Nonetheless, my experience is one of many, and there are those whose have endured much worse. Countless people have had to live through wars, genocides, female genital mutilation, sex trade and religious persecution, among other atrocities. In these harsh circumstances, how can one not consider an escape in search of a better life; how can one not take the opportunity to migrate somewhere better, if presented with the opportunity, damning all consequences. On the other hand, how can there be people in America incapable of feeling empathy for these immigrants’ pain, their plight and their fight for the “American Dream.”

Moreover, in America, there are those immigrants that were brought here illegally as children through no choice of their own. They live in constant fear of being detained by ICE or worse, getting deported from the only home that they have ever known. Under the Obama administration, they were offered some temporary protection with Deferred Action for Childhood Arrivals (DACA). However, the new administration has taken a much different view as far as immigration matters are concerned. Thus, the situation has created a heightened sense of fear and instability within the immigrant communities. Not only are these people stuck without a pathway to citizenship but now, more than ever, they have to constantly look over their shoulders to keep their families together.

America is not perfect and it certainly has its share of skeletons in its closet. Further, it is no secret that its immigration system is broken. Regardless, the country has always stood for ideals and values that inspired hope, both home and abroad. In our country’s history, even at times when it seemed we were headed down a dark path, there were those who were willing to fight because they hoped for a better tomorrow. In addition, no symbol, other than perhaps the American Flag, is arguably more synonymous with America than the Statute of Liberty, which stands as a beacon of hope to the world. But it is the quote etched at the bottom of Lady Liberty that inspires even greater hope in the hearts of many. The quote reads:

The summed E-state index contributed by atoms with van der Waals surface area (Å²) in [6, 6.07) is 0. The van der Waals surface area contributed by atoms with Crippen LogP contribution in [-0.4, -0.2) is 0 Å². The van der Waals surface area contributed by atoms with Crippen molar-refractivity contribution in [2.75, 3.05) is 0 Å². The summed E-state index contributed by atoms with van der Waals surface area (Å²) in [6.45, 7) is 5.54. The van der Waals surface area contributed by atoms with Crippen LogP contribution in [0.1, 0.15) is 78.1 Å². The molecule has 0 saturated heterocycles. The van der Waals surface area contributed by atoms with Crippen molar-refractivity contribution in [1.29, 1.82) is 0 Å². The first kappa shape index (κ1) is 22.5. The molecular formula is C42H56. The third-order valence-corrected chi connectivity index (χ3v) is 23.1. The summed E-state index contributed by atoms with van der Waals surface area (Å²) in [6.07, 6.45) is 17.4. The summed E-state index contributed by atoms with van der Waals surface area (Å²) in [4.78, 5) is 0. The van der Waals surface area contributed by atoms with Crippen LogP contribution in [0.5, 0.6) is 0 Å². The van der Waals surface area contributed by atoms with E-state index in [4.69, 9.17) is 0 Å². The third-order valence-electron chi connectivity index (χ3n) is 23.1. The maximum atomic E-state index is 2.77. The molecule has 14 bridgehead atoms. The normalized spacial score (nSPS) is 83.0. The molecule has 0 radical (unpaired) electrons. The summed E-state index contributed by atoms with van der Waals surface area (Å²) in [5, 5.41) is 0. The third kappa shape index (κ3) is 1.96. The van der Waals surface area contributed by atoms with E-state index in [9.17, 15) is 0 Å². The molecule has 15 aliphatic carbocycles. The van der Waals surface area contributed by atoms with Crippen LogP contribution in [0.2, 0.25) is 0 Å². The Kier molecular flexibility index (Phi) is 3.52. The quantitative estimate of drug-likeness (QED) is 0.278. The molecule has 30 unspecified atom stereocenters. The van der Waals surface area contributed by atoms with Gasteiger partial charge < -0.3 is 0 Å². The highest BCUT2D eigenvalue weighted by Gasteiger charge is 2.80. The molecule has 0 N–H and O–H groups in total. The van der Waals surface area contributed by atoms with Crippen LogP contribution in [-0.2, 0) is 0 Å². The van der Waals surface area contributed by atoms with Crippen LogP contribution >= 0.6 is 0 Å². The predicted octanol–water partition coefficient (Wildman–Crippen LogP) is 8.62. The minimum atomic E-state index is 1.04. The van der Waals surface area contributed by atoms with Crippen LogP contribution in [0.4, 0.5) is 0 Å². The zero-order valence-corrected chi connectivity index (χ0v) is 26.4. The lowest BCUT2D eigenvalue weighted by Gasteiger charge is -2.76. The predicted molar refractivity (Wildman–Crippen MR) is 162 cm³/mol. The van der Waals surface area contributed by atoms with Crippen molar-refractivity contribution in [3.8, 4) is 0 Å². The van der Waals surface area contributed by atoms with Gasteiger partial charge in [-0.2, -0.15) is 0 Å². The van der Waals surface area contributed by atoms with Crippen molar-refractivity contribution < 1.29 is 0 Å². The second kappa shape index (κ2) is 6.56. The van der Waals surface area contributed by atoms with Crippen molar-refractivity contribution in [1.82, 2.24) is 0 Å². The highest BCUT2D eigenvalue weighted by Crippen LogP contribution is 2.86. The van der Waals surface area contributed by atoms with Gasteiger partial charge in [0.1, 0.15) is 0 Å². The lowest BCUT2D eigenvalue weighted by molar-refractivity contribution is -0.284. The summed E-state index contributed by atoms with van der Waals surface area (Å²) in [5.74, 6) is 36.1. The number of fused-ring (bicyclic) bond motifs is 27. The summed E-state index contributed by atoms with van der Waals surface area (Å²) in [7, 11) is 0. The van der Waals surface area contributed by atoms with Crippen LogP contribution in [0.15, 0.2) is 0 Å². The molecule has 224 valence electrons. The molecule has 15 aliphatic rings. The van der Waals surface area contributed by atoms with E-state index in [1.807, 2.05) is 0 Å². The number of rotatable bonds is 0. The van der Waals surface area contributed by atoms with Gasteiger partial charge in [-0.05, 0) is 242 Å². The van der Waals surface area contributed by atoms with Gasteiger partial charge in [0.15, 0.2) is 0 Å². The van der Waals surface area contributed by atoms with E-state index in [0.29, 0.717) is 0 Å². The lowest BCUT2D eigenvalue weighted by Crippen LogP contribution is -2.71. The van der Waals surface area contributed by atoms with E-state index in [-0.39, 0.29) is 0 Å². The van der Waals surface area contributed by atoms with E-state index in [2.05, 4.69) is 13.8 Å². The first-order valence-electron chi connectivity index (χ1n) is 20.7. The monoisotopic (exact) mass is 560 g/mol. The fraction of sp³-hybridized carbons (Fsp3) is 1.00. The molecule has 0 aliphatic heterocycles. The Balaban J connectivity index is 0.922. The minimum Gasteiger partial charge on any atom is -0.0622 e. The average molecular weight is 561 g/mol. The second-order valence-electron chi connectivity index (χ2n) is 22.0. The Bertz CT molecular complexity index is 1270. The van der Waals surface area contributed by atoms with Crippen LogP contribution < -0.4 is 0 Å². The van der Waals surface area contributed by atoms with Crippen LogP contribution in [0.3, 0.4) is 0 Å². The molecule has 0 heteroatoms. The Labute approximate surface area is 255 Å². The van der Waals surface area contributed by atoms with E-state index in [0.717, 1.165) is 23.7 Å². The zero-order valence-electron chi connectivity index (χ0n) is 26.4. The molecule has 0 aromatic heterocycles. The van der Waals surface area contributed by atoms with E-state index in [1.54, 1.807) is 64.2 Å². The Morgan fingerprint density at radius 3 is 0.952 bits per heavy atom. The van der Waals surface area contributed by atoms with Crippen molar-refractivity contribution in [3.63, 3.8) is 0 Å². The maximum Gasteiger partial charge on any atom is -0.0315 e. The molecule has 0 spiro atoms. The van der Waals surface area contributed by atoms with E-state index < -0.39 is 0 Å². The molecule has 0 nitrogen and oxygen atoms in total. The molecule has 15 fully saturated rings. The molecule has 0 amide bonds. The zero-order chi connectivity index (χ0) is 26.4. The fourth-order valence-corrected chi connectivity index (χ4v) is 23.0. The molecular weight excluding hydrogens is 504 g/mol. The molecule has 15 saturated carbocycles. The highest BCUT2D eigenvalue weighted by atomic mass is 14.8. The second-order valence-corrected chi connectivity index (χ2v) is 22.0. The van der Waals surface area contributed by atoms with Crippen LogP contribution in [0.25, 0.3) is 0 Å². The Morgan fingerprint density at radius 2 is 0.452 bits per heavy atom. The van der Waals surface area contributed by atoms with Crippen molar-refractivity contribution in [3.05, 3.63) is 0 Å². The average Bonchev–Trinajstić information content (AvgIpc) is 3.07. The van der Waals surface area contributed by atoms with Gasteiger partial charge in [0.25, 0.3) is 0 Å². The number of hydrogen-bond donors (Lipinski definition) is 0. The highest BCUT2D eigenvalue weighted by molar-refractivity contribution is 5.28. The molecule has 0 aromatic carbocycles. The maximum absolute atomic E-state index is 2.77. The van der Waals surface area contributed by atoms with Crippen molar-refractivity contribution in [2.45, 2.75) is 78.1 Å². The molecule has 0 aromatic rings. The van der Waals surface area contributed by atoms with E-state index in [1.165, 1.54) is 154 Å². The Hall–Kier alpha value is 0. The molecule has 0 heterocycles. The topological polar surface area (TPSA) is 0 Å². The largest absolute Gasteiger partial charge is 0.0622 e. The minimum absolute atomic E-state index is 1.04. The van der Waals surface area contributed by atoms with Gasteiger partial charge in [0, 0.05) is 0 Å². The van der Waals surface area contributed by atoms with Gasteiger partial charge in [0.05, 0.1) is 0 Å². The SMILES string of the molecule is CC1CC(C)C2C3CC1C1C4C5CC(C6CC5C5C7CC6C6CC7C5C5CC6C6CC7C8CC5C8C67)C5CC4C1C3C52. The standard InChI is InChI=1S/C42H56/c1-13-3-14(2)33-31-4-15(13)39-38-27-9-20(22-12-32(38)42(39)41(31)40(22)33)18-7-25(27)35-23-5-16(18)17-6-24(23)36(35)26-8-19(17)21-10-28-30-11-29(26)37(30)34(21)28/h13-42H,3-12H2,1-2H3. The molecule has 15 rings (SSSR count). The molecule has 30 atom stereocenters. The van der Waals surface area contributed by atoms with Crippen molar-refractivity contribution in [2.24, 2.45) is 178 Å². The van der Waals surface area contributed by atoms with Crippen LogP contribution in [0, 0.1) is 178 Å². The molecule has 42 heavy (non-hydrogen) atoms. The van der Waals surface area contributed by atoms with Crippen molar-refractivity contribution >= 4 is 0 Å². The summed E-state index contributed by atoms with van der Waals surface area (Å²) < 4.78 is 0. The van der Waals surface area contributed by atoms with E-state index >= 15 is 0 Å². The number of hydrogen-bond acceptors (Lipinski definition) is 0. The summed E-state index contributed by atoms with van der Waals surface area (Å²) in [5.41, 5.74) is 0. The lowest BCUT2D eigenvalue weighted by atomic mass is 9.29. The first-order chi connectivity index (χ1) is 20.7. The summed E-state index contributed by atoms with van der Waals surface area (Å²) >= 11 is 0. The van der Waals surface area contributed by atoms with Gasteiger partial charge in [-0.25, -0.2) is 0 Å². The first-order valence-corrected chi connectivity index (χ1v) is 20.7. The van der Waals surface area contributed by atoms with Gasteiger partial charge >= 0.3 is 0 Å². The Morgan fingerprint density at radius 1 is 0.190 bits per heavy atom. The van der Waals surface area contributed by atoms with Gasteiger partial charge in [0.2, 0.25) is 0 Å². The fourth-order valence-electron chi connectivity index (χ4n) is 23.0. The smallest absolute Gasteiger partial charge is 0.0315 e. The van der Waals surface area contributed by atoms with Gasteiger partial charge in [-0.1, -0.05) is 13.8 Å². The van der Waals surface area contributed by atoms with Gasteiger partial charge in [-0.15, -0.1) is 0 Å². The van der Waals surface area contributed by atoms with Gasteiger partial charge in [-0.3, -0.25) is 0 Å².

“Give me your tired, your poor, your huddled masses yearning to breathe free, the wretched refuse of your teeming shore. Send these, the homeless, tempest-tossed to me. I lift my lamp beside the golden door.”

These words embody the greatness and promise of America; A country that seeks not to build walls, but to build bridges; that seeks not to divide, but to unite; that seeks not to diminish, but to ignite hope. The choice to be our brother’s keeper can never be wrong. The fact is every country has the right to regulate immigration as it sees fit and there is no easy solution to fixing the immigration issues in America; however, choosing to stick our heads in the sand, while the country is steered in the wrong direction is not the solution to this problem. We must resist and stand for what is right. We, as Americans, should try to get back to that point of forgotten empathy for our fellow human beings, despite our differences. I believe that then and only then will we as a country be able to start to fix our broken immigration system.

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Henry Ibe is an associate attorney at Collins, Einhorn, Farrell PC. He is experienced in Michigan no-fault and immigration matters.